Bond yields have risen quickly since the election alongside expectations that a Trump presidency would follow through on a promise to increase infrastructure spending, which would lead to greater growth and higher inflation. The Federal Reserve followed the election in December by resuming federal funds tightening and hiking its target rate by 0.25%. The move was expected, but the market was surprised by the announcement that the Fed plans three additional 0.25% increases in 2017. Together, these news events caused the benchmark 10-year Treasury yield to spike to 2.6%, the highest level in two years, after hitting a record low of 1.3% this summer.
Inflation has been muted since the financial crisis in 2008 with the average annual inflation rate hovering below the Federal Reserve’s target of 2%. The actions taken by central banks around the world to stimulate economic growth and push inflation higher are starting to take hold. Deflation concerns have abated as oil prices have bounced and housing and commodity prices have stabilized. Higher inflation can signal a growing economy, but the downside is that inflation erodes the real returns of investments. The real returns of bonds have been negative over the last several years due to historically low rates.
A real rate of return is the annual percentage return realized on an investment, adjusted against changes in prices due to factors like inflation. For example, if a bond is yielding 1% and inflation is running at 2% then an investor’s real rate of return is negative 1%. In order to maintain purchasing power, investments need a return more than the rate of inflation. Historically, the real rate of return on the 10-year Treasury has averaged about 2%. With inflation currently running close to 2%, the 10-year Treasury should be yielding around 4% to keep in line with historical returns.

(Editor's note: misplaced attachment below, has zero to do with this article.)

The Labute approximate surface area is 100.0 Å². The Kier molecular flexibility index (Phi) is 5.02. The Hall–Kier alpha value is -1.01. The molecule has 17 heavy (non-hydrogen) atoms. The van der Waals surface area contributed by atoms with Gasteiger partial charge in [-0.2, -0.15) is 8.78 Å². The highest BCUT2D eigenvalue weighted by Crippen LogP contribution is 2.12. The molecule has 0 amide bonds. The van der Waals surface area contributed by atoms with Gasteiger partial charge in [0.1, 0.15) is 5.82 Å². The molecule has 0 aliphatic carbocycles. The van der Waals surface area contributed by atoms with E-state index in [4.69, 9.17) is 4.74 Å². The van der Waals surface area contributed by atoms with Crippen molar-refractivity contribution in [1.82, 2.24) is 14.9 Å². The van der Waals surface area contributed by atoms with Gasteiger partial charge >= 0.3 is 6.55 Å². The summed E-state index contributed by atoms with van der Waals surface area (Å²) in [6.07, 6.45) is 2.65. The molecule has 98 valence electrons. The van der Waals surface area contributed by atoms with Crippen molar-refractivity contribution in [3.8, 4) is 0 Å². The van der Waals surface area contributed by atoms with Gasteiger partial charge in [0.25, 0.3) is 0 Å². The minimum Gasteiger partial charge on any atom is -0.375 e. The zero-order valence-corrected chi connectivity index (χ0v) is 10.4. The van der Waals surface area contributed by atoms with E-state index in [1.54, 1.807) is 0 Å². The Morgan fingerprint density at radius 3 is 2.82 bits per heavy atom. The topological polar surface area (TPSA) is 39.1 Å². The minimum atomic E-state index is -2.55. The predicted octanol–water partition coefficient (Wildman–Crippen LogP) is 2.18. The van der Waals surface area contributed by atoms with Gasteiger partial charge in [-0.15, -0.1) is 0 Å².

Rising interest rates are negative for bonds prices, but higher rates mean bond buyers today will be rewarded with more income. In order to protect your bond portfolio against high rates, we recommend buying bonds across a range of short maturities and laddering the structures: lower durations will decrease the volatility of the portfolio and maturing bonds will allow you take advantage of potential opportunities to reinvest at higher rates.
The nearly 40-year bond bull market appears to be coming to an end, but we believe the selloff will be slow and orderly as yields go back up gradually. A stronger U.S. dollar will constrain inflation and give the Fed more reason to pause or increase rates slowly. 2017 will be another tough year for the bond market as yields are still historically low and opportunities to make money are limited. We continue to believe keeping durations short and holding some cash or cash equivalents is prudent, although bond prices are starting to look more attractive.
Individual investment positions detailed in this post should not be construed as a recommendation to purchase or sell the security. Past performance is not necessarily a guide to future performance. There are risks involved in investing, including possible loss of principal. This information is provided for informational purposes only and does not constitute a recommendation for any investment strategy, security or product described herein. Employees and/or owners of Nelson Roberts Investment Advisors, LLC may have a position securities mentioned in this post. Please contact us for a complete list of portfolio holdings. For additional information please contact us at 650-322-4000.